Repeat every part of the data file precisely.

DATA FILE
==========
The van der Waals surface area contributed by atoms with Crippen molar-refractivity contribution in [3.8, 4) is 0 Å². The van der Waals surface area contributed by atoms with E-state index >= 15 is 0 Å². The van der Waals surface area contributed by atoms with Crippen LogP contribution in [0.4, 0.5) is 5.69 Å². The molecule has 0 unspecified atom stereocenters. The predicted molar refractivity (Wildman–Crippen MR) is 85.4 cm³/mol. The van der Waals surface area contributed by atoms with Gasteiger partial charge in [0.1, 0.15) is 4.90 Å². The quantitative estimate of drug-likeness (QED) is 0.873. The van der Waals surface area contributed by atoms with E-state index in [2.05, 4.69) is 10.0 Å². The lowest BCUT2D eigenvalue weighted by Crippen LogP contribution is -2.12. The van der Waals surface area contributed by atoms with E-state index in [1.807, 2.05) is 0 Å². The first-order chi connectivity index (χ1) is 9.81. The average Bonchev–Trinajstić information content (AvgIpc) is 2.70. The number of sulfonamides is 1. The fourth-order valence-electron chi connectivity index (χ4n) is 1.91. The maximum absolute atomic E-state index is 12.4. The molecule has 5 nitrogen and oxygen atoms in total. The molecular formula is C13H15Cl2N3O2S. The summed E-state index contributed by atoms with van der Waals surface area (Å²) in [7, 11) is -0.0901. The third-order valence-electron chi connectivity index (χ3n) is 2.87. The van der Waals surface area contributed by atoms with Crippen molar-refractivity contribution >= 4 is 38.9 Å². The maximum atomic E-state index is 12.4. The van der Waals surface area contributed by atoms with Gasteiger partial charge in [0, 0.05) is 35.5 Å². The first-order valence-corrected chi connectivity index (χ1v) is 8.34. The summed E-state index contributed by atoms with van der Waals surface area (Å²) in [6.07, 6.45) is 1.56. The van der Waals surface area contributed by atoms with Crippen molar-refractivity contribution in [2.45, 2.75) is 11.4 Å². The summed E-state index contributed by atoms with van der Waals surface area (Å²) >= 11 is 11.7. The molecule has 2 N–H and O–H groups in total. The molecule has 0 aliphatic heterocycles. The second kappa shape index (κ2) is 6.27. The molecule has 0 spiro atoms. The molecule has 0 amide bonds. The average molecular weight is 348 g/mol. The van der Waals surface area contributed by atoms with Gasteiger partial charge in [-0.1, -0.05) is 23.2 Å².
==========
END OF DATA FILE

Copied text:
The van der Waals surface area contributed by atoms with Crippen molar-refractivity contribution in [3.8, 4) is 0 Å². The van der Waals surface area contributed by atoms with E-state index >= 15 is 0 Å². The van der Waals surface area contributed by atoms with Crippen LogP contribution in [0.4, 0.5) is 5.69 Å². The molecule has 0 unspecified atom stereocenters. The predicted molar refractivity (Wildman–Crippen MR) is 85.4 cm³/mol. The van der Waals surface area contributed by atoms with Gasteiger partial charge in [0.1, 0.15) is 4.90 Å². The quantitative estimate of drug-likeness (QED) is 0.873. The van der Waals surface area contributed by atoms with E-state index in [2.05, 4.69) is 10.0 Å². The lowest BCUT2D eigenvalue weighted by Crippen LogP contribution is -2.12. The van der Waals surface area contributed by atoms with E-state index in [1.807, 2.05) is 0 Å². The first-order chi connectivity index (χ1) is 9.81. The average Bonchev–Trinajstić information content (AvgIpc) is 2.70. The number of sulfonamides is 1. The fourth-order valence-electron chi connectivity index (χ4n) is 1.91. The maximum absolute atomic E-state index is 12.4. The molecule has 5 nitrogen and oxygen atoms in total. The molecular formula is C13H15Cl2N3O2S. The summed E-state index contributed by atoms with van der Waals surface area (Å²) in [7, 11) is -0.0901. The third-order valence-electron chi connectivity index (χ3n) is 2.87. The van der Waals surface area contributed by atoms with Crippen molar-refractivity contribution >= 4 is 38.9 Å². The maximum atomic E-state index is 12.4. The van der Waals surface area contributed by atoms with Gasteiger partial charge in [0, 0.05) is 35.5 Å². The first-order valence-corrected chi connectivity index (χ1v) is 8.34. The summed E-state index contributed by atoms with van der Waals surface area (Å²) in [6.07, 6.45) is 1.56. The van der Waals surface area contributed by atoms with Crippen molar-refractivity contribution in [2.45, 2.75) is 11.4 Å². The summed E-state index contributed by atoms with van der Waals surface area (Å²) >= 11 is 11.7. The molecule has 2 N–H and O–H groups in total. The molecule has 0 aliphatic heterocycles. The second kappa shape index (κ2) is 6.27. The molecule has 0 spiro atoms. The molecule has 0 amide bonds. The average molecular weight is 348 g/mol. The van der Waals surface area contributed by atoms with Gasteiger partial charge in [-0.1, -0.05) is 23.2 Å².